Cheetah feeding ecology in the Kruger National Park and a comparison across African savanna habitats: is the cheetah only a successful hunter on open grassland plains?

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Wildlife Biology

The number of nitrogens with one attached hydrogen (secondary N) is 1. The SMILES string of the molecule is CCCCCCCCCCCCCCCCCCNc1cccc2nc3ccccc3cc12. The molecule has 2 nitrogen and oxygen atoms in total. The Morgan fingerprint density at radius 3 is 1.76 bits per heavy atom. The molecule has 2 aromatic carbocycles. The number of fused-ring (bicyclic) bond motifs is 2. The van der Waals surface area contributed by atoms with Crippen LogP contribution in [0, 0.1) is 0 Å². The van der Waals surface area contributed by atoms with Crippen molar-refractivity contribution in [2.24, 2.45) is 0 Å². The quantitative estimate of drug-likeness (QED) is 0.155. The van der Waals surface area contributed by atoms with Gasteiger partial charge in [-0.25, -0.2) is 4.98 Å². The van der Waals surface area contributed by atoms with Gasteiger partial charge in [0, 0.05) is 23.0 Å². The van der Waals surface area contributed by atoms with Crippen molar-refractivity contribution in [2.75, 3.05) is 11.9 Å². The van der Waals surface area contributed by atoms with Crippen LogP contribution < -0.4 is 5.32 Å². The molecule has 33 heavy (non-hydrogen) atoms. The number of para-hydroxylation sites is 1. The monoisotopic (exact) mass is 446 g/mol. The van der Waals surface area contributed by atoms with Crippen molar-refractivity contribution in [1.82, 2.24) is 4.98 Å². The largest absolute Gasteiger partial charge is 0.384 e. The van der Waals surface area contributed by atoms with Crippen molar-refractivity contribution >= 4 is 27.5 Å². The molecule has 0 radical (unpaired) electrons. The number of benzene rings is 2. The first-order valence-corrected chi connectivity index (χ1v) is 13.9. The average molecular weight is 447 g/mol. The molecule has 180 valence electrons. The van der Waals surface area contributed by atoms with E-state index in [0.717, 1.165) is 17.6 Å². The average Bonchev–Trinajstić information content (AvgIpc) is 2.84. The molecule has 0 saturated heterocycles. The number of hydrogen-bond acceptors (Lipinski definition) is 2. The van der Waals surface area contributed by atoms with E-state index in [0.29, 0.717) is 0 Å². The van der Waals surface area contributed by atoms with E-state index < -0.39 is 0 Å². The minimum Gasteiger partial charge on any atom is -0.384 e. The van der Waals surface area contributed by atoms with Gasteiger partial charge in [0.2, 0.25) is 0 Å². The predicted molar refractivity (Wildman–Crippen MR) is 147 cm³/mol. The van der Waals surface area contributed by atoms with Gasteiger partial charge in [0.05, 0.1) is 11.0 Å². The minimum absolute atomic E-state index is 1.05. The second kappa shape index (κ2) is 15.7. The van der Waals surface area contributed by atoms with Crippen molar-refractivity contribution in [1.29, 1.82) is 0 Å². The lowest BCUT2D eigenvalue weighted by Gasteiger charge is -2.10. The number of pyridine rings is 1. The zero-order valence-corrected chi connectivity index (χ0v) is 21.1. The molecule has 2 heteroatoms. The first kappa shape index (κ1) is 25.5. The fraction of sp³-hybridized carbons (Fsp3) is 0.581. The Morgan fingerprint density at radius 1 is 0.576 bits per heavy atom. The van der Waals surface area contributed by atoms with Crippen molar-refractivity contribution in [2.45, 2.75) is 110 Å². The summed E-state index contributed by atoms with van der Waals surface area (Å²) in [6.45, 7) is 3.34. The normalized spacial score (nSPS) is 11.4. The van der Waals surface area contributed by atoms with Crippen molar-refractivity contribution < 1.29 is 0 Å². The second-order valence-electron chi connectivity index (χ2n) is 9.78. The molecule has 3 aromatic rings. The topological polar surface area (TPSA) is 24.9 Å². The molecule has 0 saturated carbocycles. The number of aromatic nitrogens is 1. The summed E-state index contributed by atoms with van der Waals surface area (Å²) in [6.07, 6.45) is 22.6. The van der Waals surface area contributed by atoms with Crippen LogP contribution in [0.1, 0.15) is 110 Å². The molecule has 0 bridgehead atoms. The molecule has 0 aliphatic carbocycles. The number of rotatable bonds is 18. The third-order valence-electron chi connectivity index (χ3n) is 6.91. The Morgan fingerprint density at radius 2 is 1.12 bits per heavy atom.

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The literature on cheetah Acinonyx jubatus ecology is dominated by studies on the Serengeti Plains (SNP) in East Africa. Because of this and the cheetah's hunting strategy it is generally considered to be a predator that prefers open grassland plains. However, cheetahs also inhabit a range of bush, scrub and woodland habitats. A field study using direct observations of radio-collared individuals in the woodland savanna habitat of the Kruger National Park (KNP), South Africa, and a literature review of studies across savanna habitats examined cheetah predation, hunting behaviour and habitat use in relation to prey composition, cover availability and kleptoparasitism. The cheetah's main prey is medium-sized herbivores, with a bias towards male prey. The group size and sex of the hunting cheetah may influence the results of prey selection studies as male coalitions tend to take larger prey than females. Cheetahs initiated more hunts and had a higher success rate in the open woodland savanna of the KNP compared to other available habitats with thicker bush, and in other wooded savanna areas they also prefer more open habitat for hunting. Although they appear to have shorter chase distances in more wooded habitats, hunting success appears to be slightly higher in open grassland habitat. Woody vegetation appears to obstruct the cheetah's high-speed hunting strategy, thereby lowering hunting success. However, cheetahs use cover for stalking prey and open habitats with bordering woodlands, or patches of cover are considered preferred cheetah habitats. In these habitats, cheetahs can stalk closer to their prey using available cover, but also successfully pursue their prey into available open spaces. Across African savanna ecosystems, cheetahs appear to be kleptoparasitised less in more wooded habitats. Therefore they may also prefer these habitats because they provide greater concealment from kleptoparasites. Our study suggests that the cheetah is more adaptable to habitat variability than is often thought and is not only a successful hunter on open grassland plains.

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